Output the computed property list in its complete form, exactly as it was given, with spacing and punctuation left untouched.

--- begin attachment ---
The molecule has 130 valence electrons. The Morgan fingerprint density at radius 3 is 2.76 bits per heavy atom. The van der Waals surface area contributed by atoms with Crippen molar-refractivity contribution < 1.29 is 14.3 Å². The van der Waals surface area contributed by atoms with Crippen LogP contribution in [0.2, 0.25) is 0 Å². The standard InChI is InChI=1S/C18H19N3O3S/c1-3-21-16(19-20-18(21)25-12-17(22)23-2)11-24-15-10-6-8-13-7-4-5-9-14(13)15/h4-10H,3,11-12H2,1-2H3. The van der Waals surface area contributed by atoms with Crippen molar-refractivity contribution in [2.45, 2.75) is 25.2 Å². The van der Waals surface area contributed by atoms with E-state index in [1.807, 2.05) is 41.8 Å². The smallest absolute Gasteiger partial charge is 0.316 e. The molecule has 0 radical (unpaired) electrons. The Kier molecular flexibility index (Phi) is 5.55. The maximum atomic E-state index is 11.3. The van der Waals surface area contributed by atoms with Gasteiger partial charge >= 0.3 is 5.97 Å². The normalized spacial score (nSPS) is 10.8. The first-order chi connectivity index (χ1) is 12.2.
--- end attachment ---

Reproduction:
The molecule has 130 valence electrons. The Morgan fingerprint density at radius 3 is 2.76 bits per heavy atom. The van der Waals surface area contributed by atoms with Crippen molar-refractivity contribution < 1.29 is 14.3 Å². The van der Waals surface area contributed by atoms with Crippen LogP contribution in [0.2, 0.25) is 0 Å². The standard InChI is InChI=1S/C18H19N3O3S/c1-3-21-16(19-20-18(21)25-12-17(22)23-2)11-24-15-10-6-8-13-7-4-5-9-14(13)15/h4-10H,3,11-12H2,1-2H3. The van der Waals surface area contributed by atoms with Crippen molar-refractivity contribution in [2.45, 2.75) is 25.2 Å². The van der Waals surface area contributed by atoms with E-state index in [1.807, 2.05) is 41.8 Å². The smallest absolute Gasteiger partial charge is 0.316 e. The molecule has 0 radical (unpaired) electrons. The Kier molecular flexibility index (Phi) is 5.55. The maximum atomic E-state index is 11.3. The van der Waals surface area contributed by atoms with Gasteiger partial charge >= 0.3 is 5.97 Å². The normalized spacial score (nSPS) is 10.8. The first-order chi connectivity index (χ1) is 12.2.